Many books are fun and interesting, but Singularity Rising is fun and interesting while focusing on some of the most important pieces of humanity's most important problem.”
Luke Muehlhauser, Executive Director, Singularity Institute
The arrow of progress may kick upwards into a booming curve or it may terminate in an existential zero. What it will not do is carry on as before. With great insight and forethought, Miller’s Singularity Rising prepares us for the forking paths ahead by teasing out the consequences of an artificial intelligence explosion and by staking red flags on the important technological problems of the next three decades.”
Peter Thiel, self-made technology billionaire and co-founder of the Singularity Summit
We've waited too long for a thorough, articulate, general-audience account of modern thinking on exponentially increasing machine intelligence and its risks and rewards for humanity. Miller provides exactly that, and I hope and expect that his book will greatly raise the quality of debate and research in this critical area.”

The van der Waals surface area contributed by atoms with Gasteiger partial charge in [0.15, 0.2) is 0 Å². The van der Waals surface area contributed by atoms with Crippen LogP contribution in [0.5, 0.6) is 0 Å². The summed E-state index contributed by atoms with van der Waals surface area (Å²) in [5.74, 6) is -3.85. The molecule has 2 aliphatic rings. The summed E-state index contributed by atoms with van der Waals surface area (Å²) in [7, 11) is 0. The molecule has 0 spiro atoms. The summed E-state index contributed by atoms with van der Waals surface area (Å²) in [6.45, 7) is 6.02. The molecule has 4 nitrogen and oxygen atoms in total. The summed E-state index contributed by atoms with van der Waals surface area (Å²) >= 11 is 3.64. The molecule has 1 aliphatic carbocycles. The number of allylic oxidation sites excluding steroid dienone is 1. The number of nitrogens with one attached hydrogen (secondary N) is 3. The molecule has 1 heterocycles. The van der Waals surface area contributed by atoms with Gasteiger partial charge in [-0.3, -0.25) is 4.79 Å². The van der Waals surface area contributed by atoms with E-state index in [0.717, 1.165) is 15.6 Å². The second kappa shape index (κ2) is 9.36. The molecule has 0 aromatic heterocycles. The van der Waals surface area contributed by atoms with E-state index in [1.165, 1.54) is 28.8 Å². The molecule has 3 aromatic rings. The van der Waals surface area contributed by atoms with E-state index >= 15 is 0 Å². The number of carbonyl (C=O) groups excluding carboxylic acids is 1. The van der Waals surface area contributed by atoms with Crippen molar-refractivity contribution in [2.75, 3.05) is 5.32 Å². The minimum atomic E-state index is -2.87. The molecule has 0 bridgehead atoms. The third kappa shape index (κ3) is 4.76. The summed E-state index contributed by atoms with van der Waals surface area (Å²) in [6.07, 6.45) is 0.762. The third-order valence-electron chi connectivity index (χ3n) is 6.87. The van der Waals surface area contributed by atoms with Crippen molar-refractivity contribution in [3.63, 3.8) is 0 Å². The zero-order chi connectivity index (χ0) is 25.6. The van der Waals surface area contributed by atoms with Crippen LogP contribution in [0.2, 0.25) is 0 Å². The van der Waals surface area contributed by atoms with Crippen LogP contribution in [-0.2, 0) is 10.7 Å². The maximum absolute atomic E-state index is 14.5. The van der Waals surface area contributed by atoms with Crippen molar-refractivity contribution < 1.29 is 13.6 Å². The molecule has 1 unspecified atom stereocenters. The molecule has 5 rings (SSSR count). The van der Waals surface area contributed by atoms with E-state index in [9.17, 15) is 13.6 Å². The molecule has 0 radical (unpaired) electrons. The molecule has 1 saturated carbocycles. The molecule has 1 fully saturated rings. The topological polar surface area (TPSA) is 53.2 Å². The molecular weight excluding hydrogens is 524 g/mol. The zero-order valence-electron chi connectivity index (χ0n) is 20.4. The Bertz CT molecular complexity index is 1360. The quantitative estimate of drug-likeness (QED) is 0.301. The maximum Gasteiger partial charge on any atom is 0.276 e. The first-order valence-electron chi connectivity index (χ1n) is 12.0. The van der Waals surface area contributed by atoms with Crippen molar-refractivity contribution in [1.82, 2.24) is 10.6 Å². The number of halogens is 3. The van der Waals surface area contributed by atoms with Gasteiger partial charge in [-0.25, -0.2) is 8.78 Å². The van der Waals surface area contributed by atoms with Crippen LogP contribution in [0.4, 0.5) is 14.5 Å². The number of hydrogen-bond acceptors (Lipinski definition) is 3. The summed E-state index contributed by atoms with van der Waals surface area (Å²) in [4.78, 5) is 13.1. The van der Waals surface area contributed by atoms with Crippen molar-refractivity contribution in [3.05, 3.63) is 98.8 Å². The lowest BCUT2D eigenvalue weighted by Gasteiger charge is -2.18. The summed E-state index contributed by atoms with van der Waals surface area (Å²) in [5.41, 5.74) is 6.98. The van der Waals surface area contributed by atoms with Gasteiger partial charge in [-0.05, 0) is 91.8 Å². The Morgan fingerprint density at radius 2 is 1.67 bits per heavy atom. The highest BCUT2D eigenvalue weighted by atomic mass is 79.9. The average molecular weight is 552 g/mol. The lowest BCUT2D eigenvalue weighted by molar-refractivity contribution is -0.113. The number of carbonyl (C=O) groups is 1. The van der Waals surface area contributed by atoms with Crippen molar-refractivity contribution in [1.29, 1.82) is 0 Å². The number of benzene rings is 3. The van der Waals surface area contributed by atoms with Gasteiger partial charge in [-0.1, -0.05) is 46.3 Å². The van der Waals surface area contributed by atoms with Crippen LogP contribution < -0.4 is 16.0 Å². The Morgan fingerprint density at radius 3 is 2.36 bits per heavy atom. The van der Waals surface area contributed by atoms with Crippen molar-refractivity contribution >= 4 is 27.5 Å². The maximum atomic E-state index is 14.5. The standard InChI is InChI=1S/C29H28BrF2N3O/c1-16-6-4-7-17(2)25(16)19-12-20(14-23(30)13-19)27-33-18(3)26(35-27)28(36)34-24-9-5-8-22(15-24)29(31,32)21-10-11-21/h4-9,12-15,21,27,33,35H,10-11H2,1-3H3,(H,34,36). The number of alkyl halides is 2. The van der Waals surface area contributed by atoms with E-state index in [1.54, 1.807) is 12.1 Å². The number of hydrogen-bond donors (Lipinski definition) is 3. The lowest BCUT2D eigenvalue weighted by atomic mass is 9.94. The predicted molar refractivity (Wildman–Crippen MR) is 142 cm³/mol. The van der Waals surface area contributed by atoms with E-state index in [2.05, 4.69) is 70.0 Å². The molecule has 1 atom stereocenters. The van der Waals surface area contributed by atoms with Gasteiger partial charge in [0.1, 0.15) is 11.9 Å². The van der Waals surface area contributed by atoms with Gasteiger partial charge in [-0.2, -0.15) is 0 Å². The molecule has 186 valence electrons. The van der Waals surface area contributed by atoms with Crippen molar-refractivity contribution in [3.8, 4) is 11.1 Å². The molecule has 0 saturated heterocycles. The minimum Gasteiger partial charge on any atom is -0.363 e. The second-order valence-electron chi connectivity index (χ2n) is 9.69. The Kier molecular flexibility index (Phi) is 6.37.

Aubrey de Grey, leading biomedical gerontologist and former AI researcher
How can we be intelligent about superintelligence? Its finessed agility steers its course through the terrain of analytics and into the salty basin of awareness. It is wise. It is a nonpartisan player. It flirts freely with friendliness. Miller understands this, even if his approach is at times jolting. Singularity Rising, by default, turns the reader to question the true value of intelligence and hopefully realize that it must be found in the bosom of its wisdom.”
Natasha Vita-More, Chairman, Humanity+; editor, The Transhumanist Reader
There are things in this book that could mess with your head.”
Vernor Vinge, computer scientist, Hugo Award-winning author of A Fire Upon the Deep, essayist of "The Coming Technological Singularity"
About the Author
James D. Miller is an associate professor of economics at Smith College and was a speaker at the 2008 Singularity Summit. He has a JD from Stanford where he was on Law Review and a PhD from the University of Chicago where his dissertation advisor was a Nobel Prize winner. He is a columnist for BetterInvesting Magazine and regularly wrote for CNBC.com during the tech bubble. The Singularity Institute called Miller’s work important” and relevant to its core mission.